When Francisco López started working predominantly with cheap cassette players as a recording device in the early 80s, there wasn’t the option to freely experiment with other instruments and methods of audio capture. These other devices were expensive and seldom portable. As such, 1980-82 is a story of perseverance and acquaintance; about negotiating and re-evaluating sound, excavating the merits and characteristics that exist outside of the simplified spectrum of low and high fidelity. While a cassette player cannot capture sound “as is” (if this concept can even be said to exist), it can be a portal into an augmented world; a lens through which the inaudible emerges and the known reshapes into the unfamiliar.
The medium blurs into the message. I lean into the blizzard of the second track – a noise distortion, crisp like crinkled foil, delicate like a thousand rounded plastic pellets dropped on my head – and try to fathom where the line resides between the source material and its method of capture. How much of the timbral quality is inherent to the sound object, and how much is the dents and pimples of the medium? In some instances, the answer seems explicit. Track three is dotted with these little plosives of dust and magnetic wrinkle – the sort of sounds I synonymously attribute to the cassette, bringing back memories of those clunking, popping mixtapes I’d put together as a child. López spent almost a decade working closely with the cassette, and I can only imagine these pops because increasingly characterful and hyper-real. Where I hear little blips of inconsistency, I wonder whether López hears little bursts of happening – musical, characterful interventions, where the cassette announces itself in the only language it knows how.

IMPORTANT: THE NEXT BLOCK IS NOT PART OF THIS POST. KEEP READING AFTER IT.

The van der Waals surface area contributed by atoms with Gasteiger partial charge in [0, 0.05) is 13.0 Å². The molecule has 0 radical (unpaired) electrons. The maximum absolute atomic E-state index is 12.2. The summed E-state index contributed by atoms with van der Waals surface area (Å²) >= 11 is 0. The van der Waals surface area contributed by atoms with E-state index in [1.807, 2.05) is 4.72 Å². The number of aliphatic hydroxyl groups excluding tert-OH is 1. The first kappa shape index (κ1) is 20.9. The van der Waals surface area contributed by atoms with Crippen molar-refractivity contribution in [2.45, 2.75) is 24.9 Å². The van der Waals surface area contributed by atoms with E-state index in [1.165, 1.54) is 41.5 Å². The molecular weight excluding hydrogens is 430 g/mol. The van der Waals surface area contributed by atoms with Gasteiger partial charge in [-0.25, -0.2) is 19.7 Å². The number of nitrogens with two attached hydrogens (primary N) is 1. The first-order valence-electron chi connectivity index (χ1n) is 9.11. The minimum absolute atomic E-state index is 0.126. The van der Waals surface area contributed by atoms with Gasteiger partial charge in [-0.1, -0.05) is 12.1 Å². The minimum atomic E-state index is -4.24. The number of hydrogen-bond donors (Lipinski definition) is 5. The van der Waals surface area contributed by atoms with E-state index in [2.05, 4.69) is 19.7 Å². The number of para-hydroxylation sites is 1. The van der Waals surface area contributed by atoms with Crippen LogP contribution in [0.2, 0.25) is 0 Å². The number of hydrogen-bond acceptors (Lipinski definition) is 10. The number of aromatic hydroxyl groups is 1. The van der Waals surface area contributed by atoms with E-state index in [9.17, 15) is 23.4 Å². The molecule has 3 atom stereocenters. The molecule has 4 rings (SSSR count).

The sounds themselves are curious and indistinct. I hear the rumble and congregative hum of public spaces – voices and footsteps splashing against marble shopping mall floors – and the strange swirling tones of a data centre server room, as heard from the metallic resonance chamber of a nearby air vent. Many of them start as blankets of faceless noise, which then slip gradually into focus through persevered listening. Track five starts to sound like the propeller of a motorboat chopping through seawater, or the bottom of a waterfall as heard through a gigantic slab of rock. I listen patiently and wait for the details to emerge. Just how López worked with the cassette to gradually uncover the charms of its modus operandi, learning its quirks and habits like a good friend, I strive to experience his music with the same level of understanding.